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Ironworker (machine)

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This particular machine stands over 6 ft (1.8 m) tall and can shear, notch, and punch precision holes in plate steel up to 5/8 in (15 mm) thick.

Ironworker is a class of machine that can shear, notch, and punch holes in steel plate and profiles. The name is now used to refer to the whole class of machines (made by at least a dozen brands, including Edwards). If there ever was a brand name, it has now become a genericized trademark. Ironworkers generate force using mechanical advantage or hydraulic systems.


Modern systems use hydraulic rams powered by a heavy alternating current electric motor. High strength carbon steel blades and dies of various shapes are used to work the metal. The machine itself is made of very heavy steel to handle the enormous force that can be generated during use. Ironworkers are rated according to the force they can generate in tons; ratings usually start at 20 tons and go as high as 220 tons. Mechanical ironworkers are mostly used in productions with low temperature in winter (up to −20 °C (−4 °F)) and are considered to be faster. Another reason to choose the mechanical construction is when cutting of large profiles (up to 300 mm (12 in) and bigger) is needed. Most hydraulicals can't cut this size. The disadvantages are the higher power consumption (sometimes double for the same job), the noise and the safety concerns.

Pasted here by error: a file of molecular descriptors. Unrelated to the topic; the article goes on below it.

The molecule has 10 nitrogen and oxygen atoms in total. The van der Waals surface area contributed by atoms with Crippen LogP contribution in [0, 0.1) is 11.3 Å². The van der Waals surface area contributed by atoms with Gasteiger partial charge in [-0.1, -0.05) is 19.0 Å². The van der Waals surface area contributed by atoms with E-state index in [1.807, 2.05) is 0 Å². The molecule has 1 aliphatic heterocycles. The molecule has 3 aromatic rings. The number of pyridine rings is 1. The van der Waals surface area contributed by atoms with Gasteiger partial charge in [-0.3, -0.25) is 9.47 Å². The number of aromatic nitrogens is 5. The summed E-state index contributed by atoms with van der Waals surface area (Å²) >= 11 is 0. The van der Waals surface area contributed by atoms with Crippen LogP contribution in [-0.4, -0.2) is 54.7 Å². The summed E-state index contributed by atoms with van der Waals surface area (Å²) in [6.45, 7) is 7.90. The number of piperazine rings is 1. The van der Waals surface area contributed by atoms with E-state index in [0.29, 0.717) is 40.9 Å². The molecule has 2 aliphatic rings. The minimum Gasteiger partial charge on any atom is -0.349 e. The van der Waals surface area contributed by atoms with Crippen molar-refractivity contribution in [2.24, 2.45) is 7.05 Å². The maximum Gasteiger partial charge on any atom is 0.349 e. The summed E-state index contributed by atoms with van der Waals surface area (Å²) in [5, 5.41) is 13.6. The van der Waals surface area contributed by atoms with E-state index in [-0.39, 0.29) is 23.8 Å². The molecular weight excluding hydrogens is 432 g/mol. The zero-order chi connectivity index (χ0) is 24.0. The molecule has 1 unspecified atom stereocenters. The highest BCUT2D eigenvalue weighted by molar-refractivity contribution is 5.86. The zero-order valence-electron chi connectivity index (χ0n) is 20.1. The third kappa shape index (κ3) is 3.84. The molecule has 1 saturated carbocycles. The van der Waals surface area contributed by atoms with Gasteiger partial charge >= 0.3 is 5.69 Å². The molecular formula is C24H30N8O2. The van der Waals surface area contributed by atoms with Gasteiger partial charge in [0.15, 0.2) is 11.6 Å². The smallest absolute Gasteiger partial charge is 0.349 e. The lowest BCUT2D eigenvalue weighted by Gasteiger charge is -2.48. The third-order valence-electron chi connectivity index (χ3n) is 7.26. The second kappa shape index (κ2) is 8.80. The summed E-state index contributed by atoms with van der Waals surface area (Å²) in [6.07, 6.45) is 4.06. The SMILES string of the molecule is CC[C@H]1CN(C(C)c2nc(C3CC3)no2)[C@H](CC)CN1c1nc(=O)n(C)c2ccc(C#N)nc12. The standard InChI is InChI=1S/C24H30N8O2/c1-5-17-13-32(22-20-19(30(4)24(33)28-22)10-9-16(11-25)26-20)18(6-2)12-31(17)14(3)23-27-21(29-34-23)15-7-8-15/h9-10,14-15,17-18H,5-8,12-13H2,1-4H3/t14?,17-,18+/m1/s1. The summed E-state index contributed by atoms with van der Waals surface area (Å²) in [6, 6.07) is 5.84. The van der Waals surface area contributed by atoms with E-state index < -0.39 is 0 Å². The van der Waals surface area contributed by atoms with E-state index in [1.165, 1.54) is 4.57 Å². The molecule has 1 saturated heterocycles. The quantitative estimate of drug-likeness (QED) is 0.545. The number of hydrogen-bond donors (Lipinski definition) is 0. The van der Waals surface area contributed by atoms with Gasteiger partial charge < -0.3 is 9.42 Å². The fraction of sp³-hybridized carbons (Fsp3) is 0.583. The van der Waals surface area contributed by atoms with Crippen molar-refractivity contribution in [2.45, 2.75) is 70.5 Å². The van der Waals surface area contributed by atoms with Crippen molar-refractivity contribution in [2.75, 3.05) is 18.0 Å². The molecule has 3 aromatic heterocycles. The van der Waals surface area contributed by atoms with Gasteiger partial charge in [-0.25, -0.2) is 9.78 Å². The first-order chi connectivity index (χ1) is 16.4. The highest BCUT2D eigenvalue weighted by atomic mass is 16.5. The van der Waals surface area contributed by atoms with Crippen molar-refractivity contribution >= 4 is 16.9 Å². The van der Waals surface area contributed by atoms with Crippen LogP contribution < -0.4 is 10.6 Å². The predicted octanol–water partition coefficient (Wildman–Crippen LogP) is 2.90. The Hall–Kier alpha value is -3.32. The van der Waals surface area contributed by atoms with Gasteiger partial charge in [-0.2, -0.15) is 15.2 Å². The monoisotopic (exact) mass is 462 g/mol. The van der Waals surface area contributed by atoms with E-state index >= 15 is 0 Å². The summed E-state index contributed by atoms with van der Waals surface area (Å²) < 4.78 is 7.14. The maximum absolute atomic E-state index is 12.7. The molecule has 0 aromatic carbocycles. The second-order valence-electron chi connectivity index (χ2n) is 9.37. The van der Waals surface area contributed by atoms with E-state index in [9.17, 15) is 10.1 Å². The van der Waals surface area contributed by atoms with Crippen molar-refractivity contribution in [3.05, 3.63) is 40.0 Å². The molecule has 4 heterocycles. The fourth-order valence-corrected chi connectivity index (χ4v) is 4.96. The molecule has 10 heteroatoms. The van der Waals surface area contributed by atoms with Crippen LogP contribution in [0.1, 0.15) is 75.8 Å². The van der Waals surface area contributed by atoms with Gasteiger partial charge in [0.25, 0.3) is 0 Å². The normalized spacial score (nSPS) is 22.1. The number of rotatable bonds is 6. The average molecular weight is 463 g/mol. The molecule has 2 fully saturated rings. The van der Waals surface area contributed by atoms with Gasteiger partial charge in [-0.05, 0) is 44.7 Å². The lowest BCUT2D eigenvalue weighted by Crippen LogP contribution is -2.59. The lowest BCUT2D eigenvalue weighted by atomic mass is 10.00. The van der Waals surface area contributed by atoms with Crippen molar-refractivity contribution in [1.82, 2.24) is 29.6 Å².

Ironworkers are built with safety in mind, but they still present hazards that must be addressed and thoroughly thought out before they are purchased. Most of them have at least 4 stations that require boundaries around them to safely produce parts. They can shear flat plate, angle iron, round and square bar stock as well as punch plates, angles, I-beam and channel iron. Some have a station for notching and forming of different materials. The area around each station should be at least 20 feet since that is the common stock length of most materials used on ironworkers.


Operations which can be performed include:


Due to the reduction in the amount of man hours and effort needed to cut or punch steel sections, an ironworker is often an integral part of commercial manufacturing facilities and fabrication shops. They are easily re-tooled for various operations and can be operated by one person.